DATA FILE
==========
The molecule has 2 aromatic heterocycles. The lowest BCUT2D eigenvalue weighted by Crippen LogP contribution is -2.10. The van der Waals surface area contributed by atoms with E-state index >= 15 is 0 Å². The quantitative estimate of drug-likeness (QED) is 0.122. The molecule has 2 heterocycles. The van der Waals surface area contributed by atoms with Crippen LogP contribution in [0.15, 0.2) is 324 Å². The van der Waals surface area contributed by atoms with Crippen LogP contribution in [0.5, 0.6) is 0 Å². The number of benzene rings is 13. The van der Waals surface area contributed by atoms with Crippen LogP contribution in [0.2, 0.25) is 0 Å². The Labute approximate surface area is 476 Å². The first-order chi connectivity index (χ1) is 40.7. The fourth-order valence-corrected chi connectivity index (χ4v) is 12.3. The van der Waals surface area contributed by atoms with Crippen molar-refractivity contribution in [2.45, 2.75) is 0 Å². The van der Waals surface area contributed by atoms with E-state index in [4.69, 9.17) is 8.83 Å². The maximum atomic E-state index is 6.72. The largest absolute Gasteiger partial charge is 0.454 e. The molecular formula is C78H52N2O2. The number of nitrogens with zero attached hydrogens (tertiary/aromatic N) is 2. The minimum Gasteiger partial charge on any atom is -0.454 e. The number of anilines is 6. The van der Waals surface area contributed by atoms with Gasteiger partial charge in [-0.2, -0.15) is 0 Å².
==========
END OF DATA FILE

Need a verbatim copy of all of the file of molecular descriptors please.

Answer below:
The molecule has 2 aromatic heterocycles. The lowest BCUT2D eigenvalue weighted by Crippen LogP contribution is -2.10. The van der Waals surface area contributed by atoms with E-state index >= 15 is 0 Å². The quantitative estimate of drug-likeness (QED) is 0.122. The molecule has 2 heterocycles. The van der Waals surface area contributed by atoms with Crippen LogP contribution in [0.15, 0.2) is 324 Å². The van der Waals surface area contributed by atoms with Crippen LogP contribution in [0.5, 0.6) is 0 Å². The number of benzene rings is 13. The van der Waals surface area contributed by atoms with Crippen LogP contribution in [0.2, 0.25) is 0 Å². The Labute approximate surface area is 476 Å². The first-order chi connectivity index (χ1) is 40.7. The fourth-order valence-corrected chi connectivity index (χ4v) is 12.3. The van der Waals surface area contributed by atoms with Crippen molar-refractivity contribution in [2.45, 2.75) is 0 Å². The van der Waals surface area contributed by atoms with E-state index in [4.69, 9.17) is 8.83 Å². The maximum atomic E-state index is 6.72. The largest absolute Gasteiger partial charge is 0.454 e. The molecular formula is C78H52N2O2. The number of nitrogens with zero attached hydrogens (tertiary/aromatic N) is 2. The minimum Gasteiger partial charge on any atom is -0.454 e. The number of anilines is 6. The van der Waals surface area contributed by atoms with Gasteiger partial charge in [-0.2, -0.15) is 0 Å².